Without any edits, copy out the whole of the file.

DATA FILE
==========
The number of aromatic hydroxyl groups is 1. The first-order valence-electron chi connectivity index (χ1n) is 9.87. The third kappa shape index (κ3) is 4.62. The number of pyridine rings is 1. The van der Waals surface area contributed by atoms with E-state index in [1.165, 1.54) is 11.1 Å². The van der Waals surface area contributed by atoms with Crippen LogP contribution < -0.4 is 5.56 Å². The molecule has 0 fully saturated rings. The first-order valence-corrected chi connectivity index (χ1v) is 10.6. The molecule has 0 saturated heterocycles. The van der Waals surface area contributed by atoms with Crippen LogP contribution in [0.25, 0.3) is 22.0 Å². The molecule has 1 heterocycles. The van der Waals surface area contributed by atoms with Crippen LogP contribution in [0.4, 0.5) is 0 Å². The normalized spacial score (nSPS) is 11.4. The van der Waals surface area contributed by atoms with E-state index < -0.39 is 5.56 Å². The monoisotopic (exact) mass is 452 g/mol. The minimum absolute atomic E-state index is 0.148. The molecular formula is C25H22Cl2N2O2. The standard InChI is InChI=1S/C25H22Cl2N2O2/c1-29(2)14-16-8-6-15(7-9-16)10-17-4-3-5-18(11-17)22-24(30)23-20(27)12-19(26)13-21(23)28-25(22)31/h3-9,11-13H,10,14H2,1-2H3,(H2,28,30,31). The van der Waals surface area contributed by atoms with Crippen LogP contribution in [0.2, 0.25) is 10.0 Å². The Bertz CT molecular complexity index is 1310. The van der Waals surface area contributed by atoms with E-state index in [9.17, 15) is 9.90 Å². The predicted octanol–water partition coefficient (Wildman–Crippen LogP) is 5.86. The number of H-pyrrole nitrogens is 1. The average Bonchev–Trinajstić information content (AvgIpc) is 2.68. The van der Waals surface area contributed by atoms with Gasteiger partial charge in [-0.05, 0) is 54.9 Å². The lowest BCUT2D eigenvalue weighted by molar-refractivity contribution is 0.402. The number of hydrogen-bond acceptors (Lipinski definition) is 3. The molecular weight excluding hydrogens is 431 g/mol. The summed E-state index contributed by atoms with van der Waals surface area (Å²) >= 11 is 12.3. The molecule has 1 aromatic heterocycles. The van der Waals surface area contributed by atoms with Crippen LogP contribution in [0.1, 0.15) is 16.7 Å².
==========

The number of aromatic hydroxyl groups is 1. The first-order valence-electron chi connectivity index (χ1n) is 9.87. The third kappa shape index (κ3) is 4.62. The number of pyridine rings is 1. The van der Waals surface area contributed by atoms with E-state index in [1.165, 1.54) is 11.1 Å². The van der Waals surface area contributed by atoms with Crippen LogP contribution < -0.4 is 5.56 Å². The molecule has 0 fully saturated rings. The first-order valence-corrected chi connectivity index (χ1v) is 10.6. The molecule has 0 saturated heterocycles. The van der Waals surface area contributed by atoms with Crippen LogP contribution in [0.25, 0.3) is 22.0 Å². The molecule has 1 heterocycles. The van der Waals surface area contributed by atoms with Crippen LogP contribution in [0.4, 0.5) is 0 Å². The normalized spacial score (nSPS) is 11.4. The van der Waals surface area contributed by atoms with E-state index < -0.39 is 5.56 Å². The monoisotopic (exact) mass is 452 g/mol. The minimum absolute atomic E-state index is 0.148. The molecular formula is C25H22Cl2N2O2. The standard InChI is InChI=1S/C25H22Cl2N2O2/c1-29(2)14-16-8-6-15(7-9-16)10-17-4-3-5-18(11-17)22-24(30)23-20(27)12-19(26)13-21(23)28-25(22)31/h3-9,11-13H,10,14H2,1-2H3,(H2,28,30,31). The van der Waals surface area contributed by atoms with Crippen LogP contribution in [0.2, 0.25) is 10.0 Å². The Bertz CT molecular complexity index is 1310. The van der Waals surface area contributed by atoms with E-state index in [9.17, 15) is 9.90 Å². The predicted octanol–water partition coefficient (Wildman–Crippen LogP) is 5.86. The number of H-pyrrole nitrogens is 1. The average Bonchev–Trinajstić information content (AvgIpc) is 2.68. The van der Waals surface area contributed by atoms with Gasteiger partial charge in [-0.05, 0) is 54.9 Å². The lowest BCUT2D eigenvalue weighted by molar-refractivity contribution is 0.402. The number of hydrogen-bond acceptors (Lipinski definition) is 3. The molecular weight excluding hydrogens is 431 g/mol. The summed E-state index contributed by atoms with van der Waals surface area (Å²) >= 11 is 12.3. The molecule has 1 aromatic heterocycles. The van der Waals surface area contributed by atoms with Crippen LogP contribution in [0.1, 0.15) is 16.7 Å².